• Let Sit: Allow to mixture to sit for 10 minutes. This will slightly curdle the proteins in the milk, for a tangy taste and a bit thicker texture. Stir before using.

Notes

  • Recipe Yield: 1 cup
  • Vinegar: Combine 1 tablespoon of distilled white vinegar or apple cider vinegar with 1 cup of milk. Sit for 10 minutes to slightly curdle, stir before using. 
  • Cream of Tartar: Combine 1 ¾ teaspoons of cream of tartar with 1 tablespoon of milk to dissolve the powder. Whisk together with the remaining 1 cup of milk. Let sit for 10 to 15 minutes, then stir. Alternatively, add directly to dried ingredients, then add milk. Thickens more overnight.
  • Plain Yogurt: Add as a direct substitute. If thick, dilute up to 2/3 cup yogurt with ⅓ cup milk or water. Use less liquid as needed.
  • Plain Greek Yogurt: Combine ½ cup yogurt with ½ cup milk or water.
  • Sour Cream: Combine ½ cup yogurt with ½ cup milk or water.
  • Kefir: Add as a direct substitute for buttermilk.  
  • Make It Dairy-Free or Vegan: Use plant-based milk like unsweetened canned coconut milk, almond, soy, cashew, or oat milk instead of cow’s milk. Use plain plant-based yogurt, diluting with plant-based milk or water if needed. 
  • Storing: Store any unused buttermilk substitute in an airtight container in the refrigerator for up to 3 days, or freeze for up to 3 months. 
Nutrition Facts
How to Make Buttermilk
Amount Per Serving
Calories 150 Calories from Fat 72
% Daily Value*
Fat 8g12%
Saturated Fat 5g25%
Polyunsaturated Fat 0.3g
Monounsaturated Fat 2g
Cholesterol 29mg10%
Sodium 93mg4%
Potassium 381mg11%
Carbohydrates 12g4%
Fiber 0.1g0%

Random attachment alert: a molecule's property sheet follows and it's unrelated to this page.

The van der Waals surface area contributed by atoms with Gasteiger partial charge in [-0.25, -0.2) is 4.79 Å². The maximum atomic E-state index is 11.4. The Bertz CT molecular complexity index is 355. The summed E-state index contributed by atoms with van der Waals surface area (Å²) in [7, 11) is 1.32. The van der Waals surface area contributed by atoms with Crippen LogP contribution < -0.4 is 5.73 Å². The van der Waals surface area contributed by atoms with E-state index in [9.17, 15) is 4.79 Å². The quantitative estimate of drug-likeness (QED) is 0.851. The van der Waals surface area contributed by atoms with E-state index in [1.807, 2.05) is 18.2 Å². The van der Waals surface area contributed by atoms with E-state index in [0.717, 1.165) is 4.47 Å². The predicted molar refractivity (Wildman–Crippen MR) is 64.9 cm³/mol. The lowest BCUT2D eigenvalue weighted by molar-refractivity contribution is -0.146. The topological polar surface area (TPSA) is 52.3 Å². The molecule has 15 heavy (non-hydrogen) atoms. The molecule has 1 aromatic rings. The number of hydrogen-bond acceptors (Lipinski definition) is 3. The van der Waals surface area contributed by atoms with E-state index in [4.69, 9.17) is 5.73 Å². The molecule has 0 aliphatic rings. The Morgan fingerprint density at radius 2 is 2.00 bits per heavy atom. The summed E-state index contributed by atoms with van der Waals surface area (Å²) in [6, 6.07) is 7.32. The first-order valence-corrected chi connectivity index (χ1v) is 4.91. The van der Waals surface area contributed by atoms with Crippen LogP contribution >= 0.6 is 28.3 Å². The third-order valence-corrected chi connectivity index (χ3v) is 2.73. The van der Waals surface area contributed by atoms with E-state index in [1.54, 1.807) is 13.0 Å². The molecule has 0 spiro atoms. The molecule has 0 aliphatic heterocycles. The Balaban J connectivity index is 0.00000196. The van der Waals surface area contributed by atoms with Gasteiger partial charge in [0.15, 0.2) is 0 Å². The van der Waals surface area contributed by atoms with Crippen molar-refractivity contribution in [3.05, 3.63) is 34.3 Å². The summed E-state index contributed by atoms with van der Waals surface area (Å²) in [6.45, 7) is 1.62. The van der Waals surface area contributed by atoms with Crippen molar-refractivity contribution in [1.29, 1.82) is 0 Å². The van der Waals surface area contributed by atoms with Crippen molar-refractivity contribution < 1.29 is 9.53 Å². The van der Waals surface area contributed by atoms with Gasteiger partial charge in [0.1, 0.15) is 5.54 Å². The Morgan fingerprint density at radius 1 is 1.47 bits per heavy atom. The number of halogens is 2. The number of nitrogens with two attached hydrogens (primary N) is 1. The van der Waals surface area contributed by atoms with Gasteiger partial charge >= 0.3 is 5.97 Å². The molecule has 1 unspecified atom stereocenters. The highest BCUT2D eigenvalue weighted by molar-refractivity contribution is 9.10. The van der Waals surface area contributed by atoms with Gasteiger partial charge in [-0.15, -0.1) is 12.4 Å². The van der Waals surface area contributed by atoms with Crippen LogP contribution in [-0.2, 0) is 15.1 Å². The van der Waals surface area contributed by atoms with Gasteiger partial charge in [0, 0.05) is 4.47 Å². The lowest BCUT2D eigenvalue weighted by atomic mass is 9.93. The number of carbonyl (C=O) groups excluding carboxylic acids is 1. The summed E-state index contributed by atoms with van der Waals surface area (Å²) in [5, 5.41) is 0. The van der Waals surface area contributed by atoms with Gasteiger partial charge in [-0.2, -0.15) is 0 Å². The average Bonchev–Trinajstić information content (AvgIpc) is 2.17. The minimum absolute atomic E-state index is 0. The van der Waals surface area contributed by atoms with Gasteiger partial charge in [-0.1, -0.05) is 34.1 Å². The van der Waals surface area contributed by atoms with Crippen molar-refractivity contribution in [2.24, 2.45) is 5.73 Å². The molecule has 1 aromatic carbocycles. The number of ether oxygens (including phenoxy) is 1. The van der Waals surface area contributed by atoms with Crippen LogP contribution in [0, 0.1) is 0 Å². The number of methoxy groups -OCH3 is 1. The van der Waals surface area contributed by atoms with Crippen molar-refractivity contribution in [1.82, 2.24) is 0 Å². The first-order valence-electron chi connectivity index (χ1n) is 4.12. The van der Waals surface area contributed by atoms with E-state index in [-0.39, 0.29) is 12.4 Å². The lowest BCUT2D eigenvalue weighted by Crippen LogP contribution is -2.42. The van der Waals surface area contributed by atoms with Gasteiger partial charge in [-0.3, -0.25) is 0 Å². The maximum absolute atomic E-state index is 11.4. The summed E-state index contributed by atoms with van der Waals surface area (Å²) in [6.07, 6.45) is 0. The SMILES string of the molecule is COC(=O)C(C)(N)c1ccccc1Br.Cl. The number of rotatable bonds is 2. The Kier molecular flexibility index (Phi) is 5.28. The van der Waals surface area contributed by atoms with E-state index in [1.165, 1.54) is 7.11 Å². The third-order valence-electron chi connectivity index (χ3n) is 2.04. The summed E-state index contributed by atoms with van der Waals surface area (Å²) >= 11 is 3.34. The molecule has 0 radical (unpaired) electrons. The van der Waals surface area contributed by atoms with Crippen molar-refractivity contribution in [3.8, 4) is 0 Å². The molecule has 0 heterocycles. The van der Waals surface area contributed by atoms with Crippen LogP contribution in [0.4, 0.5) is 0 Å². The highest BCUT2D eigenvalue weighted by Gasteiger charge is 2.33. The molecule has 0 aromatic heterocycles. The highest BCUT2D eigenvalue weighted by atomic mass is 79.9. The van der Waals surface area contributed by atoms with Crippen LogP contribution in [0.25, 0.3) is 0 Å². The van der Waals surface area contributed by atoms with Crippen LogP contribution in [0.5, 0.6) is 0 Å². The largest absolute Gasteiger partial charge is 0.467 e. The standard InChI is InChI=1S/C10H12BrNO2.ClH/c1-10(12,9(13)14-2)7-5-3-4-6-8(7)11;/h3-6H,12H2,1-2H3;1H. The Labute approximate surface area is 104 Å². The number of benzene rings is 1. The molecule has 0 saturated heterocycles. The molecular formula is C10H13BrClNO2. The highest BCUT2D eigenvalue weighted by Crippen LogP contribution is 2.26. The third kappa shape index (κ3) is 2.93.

Sugar 12g13%
Protein 8g16%
Vitamin A 396IU8%
Vitamin C 6mg7%
Calcium 301mg30%
Iron 0.01mg0%
* Percent Daily Values are based on a 2000 calorie diet.

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Jessica Gavin

I'm a culinary school graduate, cookbook author, and a mom who loves croissants! My passion is creating recipes and sharing the science behind cooking to help you gain confidence in the kitchen.

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5 Comments Leave a comment or review

  1. JJ says

    BOY can I use this information!! I love to make fresh Ranch dressing and have thrown out at least half of the quart size of fresh buttermilk whenever I make it (NO idea it could be frozen). I love that you also have a vegan/non-dairy recipe…it’s the direction we’ve been going for about a year now. Definitely a keeper!

    • Jessica Gavin says

      Glad to hear that this guide is helpful! I would use the coconut milk version if you make a vegan ranch dressing. The texture stays thick, compared to other plant-based milks.

  2. Ellen says

    Is it possible to use a small amount of buttermilk as a culture in some regular milk to make more buttermilk at home?